Like Learning to Ride a Bike

Hebrews 12:11 

11 No discipline seems pleasant at the time, but painful. Later on, however, it produces a harvest of righteousness and peace for those who have been trained by it. 


I have been thinking of the time when Canon, our son, learned to ride a bike, and this verse reminds me of this moment all the more.  Moving from training wheels to without, was a process that he was determined to do himself.  He decided, one day, that it was time.  As my wife or I went to help him he would push us away and say “NO.”  He was, again, determined to do it himself.  We’d both learned with our parents holding the back of the seat, walking alongside us until it was safe to let go.  We’d taught our oldest the same way.  Yet Canon wasn’t having it.  He’d get up and soon fall down, sometimes hard, and then scream, cry, yell and try again.  We’d try to help and encourage him, but he was ( a third time) determined to do it himself.   


Within about an hour, maybe two, he was riding.  Within a day he was zooming past us, speeding down our street.  Within a week he was racing; within 2-3 weeks he was riding, confidently, hands free.  “No discipline seems pleasant at the time, but later on, however, it produces a harvest of righteousness and peace.”  Canon was determined to get it, and was soon flying down our street.  He learned something new every time he fell down and got hurt, got angry and yelled.  He’d learn the things that didn’t work and those that did in order to achieve his goal of riding a bike and applying what he learned each time. His determination to reach his goal made the discipline of falling, while he learned to balance himself, … worth it to him.  Falling was a momentary consequence for this unlearned skill, but only until it was learned.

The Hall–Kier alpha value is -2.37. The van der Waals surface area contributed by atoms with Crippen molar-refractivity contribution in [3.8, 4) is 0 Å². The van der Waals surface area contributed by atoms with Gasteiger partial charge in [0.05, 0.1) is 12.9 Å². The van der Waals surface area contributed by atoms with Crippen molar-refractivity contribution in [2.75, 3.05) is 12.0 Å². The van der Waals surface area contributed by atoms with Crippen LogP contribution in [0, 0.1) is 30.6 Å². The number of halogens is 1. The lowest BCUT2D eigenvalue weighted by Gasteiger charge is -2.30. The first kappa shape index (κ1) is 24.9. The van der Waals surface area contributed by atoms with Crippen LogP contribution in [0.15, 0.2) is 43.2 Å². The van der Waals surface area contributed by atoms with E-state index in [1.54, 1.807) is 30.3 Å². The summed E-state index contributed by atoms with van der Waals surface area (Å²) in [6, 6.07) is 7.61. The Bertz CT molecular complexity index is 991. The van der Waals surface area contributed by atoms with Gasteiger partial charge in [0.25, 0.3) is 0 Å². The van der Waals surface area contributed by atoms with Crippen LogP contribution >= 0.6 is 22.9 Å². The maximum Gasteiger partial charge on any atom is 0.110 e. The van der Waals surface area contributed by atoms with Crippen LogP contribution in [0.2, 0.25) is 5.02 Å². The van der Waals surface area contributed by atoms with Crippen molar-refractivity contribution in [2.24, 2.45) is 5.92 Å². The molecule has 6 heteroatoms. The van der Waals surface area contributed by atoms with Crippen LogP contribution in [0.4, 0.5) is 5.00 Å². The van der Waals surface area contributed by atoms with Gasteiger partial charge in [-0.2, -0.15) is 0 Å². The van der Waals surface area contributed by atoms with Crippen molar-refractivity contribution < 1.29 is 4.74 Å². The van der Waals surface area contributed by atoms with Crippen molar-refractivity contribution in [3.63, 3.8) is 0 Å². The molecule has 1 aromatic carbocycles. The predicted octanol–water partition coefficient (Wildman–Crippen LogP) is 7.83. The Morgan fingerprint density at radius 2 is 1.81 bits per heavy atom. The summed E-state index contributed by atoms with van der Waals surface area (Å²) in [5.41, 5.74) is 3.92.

I’ve been discussing the importance of spiritual disciplines, but I must remind us of our goal.  The disciplines are not the goal, becoming like Jesus and less like our old selves is.  It’s a new skill that is learned over time by trial and error that often isn’t pleasant at the time, but “produces a harvest of righteousness and peace for those who have been trained by it.”  I don’t mention this story about Canon, because help is wrong.  Mentoring is imperative in the discipleship process.  I mention it because the determination was right.  It was having a goal, and that goal motivated determination in the process to see it to completion.  To not quit.  To quote Dallas Willard, “God isn’t opposed to effort, He is opposed to earning.”  So, give your best effort as worship.  We aren’t earning God’s affection in our effort, we are thanking Him for His affection over us.  


Spiritual disciplines are the method.  The way to develop ourselves in the way of Jesus as we worship Jesus. They are not the “thing,” Jesus is.  John 15 says that He is the vine and we are the branches… with this being the case, spiritual disciplines are the trellis by which that vine grows within us to produce a harvest of righteousness and peace.  Let the hope of eternal glory motivate us until the end.  Stick with it, we’re going somewhere.  We’re going to Him, …to be with Him and to be like Him.   



Love You, Trust Him- 



Pastor, newhopeforyou.com